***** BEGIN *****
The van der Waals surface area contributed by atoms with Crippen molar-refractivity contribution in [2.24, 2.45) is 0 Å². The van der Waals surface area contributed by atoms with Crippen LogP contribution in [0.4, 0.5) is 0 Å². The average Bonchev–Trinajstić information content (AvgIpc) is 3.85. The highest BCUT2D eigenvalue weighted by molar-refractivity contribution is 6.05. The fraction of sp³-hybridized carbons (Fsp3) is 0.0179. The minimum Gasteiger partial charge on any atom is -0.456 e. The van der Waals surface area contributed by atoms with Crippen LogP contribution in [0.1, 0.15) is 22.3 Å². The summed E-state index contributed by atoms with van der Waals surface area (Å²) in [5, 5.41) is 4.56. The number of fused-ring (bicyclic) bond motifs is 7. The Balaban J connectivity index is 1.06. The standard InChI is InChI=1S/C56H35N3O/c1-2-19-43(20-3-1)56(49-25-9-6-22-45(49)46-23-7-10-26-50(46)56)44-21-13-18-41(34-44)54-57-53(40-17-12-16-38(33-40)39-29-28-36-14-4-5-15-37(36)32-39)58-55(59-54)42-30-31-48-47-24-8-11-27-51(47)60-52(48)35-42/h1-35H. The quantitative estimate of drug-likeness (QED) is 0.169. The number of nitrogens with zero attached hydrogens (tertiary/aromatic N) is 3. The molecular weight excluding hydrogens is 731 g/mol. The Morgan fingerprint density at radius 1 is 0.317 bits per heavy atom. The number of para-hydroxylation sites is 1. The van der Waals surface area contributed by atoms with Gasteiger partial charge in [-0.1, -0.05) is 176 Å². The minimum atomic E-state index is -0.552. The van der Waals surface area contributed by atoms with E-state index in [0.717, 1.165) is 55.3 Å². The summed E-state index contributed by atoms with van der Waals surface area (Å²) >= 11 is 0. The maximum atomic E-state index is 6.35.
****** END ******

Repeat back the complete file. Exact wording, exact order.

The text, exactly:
The van der Waals surface area contributed by atoms with Crippen molar-refractivity contribution in [2.24, 2.45) is 0 Å². The van der Waals surface area contributed by atoms with Crippen LogP contribution in [0.4, 0.5) is 0 Å². The average Bonchev–Trinajstić information content (AvgIpc) is 3.85. The highest BCUT2D eigenvalue weighted by molar-refractivity contribution is 6.05. The fraction of sp³-hybridized carbons (Fsp3) is 0.0179. The minimum Gasteiger partial charge on any atom is -0.456 e. The van der Waals surface area contributed by atoms with Crippen LogP contribution in [0.1, 0.15) is 22.3 Å². The summed E-state index contributed by atoms with van der Waals surface area (Å²) in [5, 5.41) is 4.56. The number of fused-ring (bicyclic) bond motifs is 7. The Balaban J connectivity index is 1.06. The standard InChI is InChI=1S/C56H35N3O/c1-2-19-43(20-3-1)56(49-25-9-6-22-45(49)46-23-7-10-26-50(46)56)44-21-13-18-41(34-44)54-57-53(40-17-12-16-38(33-40)39-29-28-36-14-4-5-15-37(36)32-39)58-55(59-54)42-30-31-48-47-24-8-11-27-51(47)60-52(48)35-42/h1-35H. The quantitative estimate of drug-likeness (QED) is 0.169. The number of nitrogens with zero attached hydrogens (tertiary/aromatic N) is 3. The molecular weight excluding hydrogens is 731 g/mol. The Morgan fingerprint density at radius 1 is 0.317 bits per heavy atom. The number of para-hydroxylation sites is 1. The van der Waals surface area contributed by atoms with Gasteiger partial charge in [-0.1, -0.05) is 176 Å². The minimum atomic E-state index is -0.552. The van der Waals surface area contributed by atoms with E-state index in [0.717, 1.165) is 55.3 Å². The summed E-state index contributed by atoms with van der Waals surface area (Å²) >= 11 is 0. The maximum atomic E-state index is 6.35.